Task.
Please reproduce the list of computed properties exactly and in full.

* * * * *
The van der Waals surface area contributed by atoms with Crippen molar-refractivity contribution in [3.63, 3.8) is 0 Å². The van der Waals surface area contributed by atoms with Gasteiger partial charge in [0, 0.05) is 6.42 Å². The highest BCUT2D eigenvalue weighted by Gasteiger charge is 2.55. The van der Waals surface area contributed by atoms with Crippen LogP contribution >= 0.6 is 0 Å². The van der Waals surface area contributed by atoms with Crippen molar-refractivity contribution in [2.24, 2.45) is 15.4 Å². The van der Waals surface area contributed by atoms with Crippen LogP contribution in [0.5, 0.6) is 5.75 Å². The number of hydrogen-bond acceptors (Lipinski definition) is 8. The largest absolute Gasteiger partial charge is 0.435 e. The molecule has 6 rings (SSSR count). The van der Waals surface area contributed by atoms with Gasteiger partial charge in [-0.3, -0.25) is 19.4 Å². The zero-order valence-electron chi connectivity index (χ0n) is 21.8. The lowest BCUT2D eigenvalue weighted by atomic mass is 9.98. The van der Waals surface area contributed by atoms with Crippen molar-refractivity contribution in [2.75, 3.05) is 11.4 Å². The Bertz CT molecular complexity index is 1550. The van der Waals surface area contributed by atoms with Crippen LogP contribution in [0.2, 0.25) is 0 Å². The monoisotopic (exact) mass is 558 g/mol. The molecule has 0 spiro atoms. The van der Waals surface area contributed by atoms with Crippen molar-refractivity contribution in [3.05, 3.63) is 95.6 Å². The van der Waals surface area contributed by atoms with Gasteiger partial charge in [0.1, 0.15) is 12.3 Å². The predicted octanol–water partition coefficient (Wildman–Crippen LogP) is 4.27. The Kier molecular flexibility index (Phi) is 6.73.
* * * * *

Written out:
The van der Waals surface area contributed by atoms with Crippen molar-refractivity contribution in [3.63, 3.8) is 0 Å². The van der Waals surface area contributed by atoms with Gasteiger partial charge in [0, 0.05) is 6.42 Å². The highest BCUT2D eigenvalue weighted by Gasteiger charge is 2.55. The van der Waals surface area contributed by atoms with Crippen LogP contribution >= 0.6 is 0 Å². The van der Waals surface area contributed by atoms with Crippen molar-refractivity contribution in [2.24, 2.45) is 15.4 Å². The van der Waals surface area contributed by atoms with Crippen LogP contribution in [0.5, 0.6) is 5.75 Å². The number of hydrogen-bond acceptors (Lipinski definition) is 8. The largest absolute Gasteiger partial charge is 0.435 e. The molecule has 6 rings (SSSR count). The van der Waals surface area contributed by atoms with Gasteiger partial charge in [-0.3, -0.25) is 19.4 Å². The zero-order valence-electron chi connectivity index (χ0n) is 21.8. The lowest BCUT2D eigenvalue weighted by atomic mass is 9.98. The van der Waals surface area contributed by atoms with Crippen molar-refractivity contribution in [2.75, 3.05) is 11.4 Å². The Bertz CT molecular complexity index is 1550. The van der Waals surface area contributed by atoms with Crippen LogP contribution in [0.2, 0.25) is 0 Å². The monoisotopic (exact) mass is 558 g/mol. The molecule has 0 spiro atoms. The van der Waals surface area contributed by atoms with Crippen molar-refractivity contribution in [3.05, 3.63) is 95.6 Å². The van der Waals surface area contributed by atoms with Gasteiger partial charge in [0.1, 0.15) is 12.3 Å². The predicted octanol–water partition coefficient (Wildman–Crippen LogP) is 4.27. The Kier molecular flexibility index (Phi) is 6.73.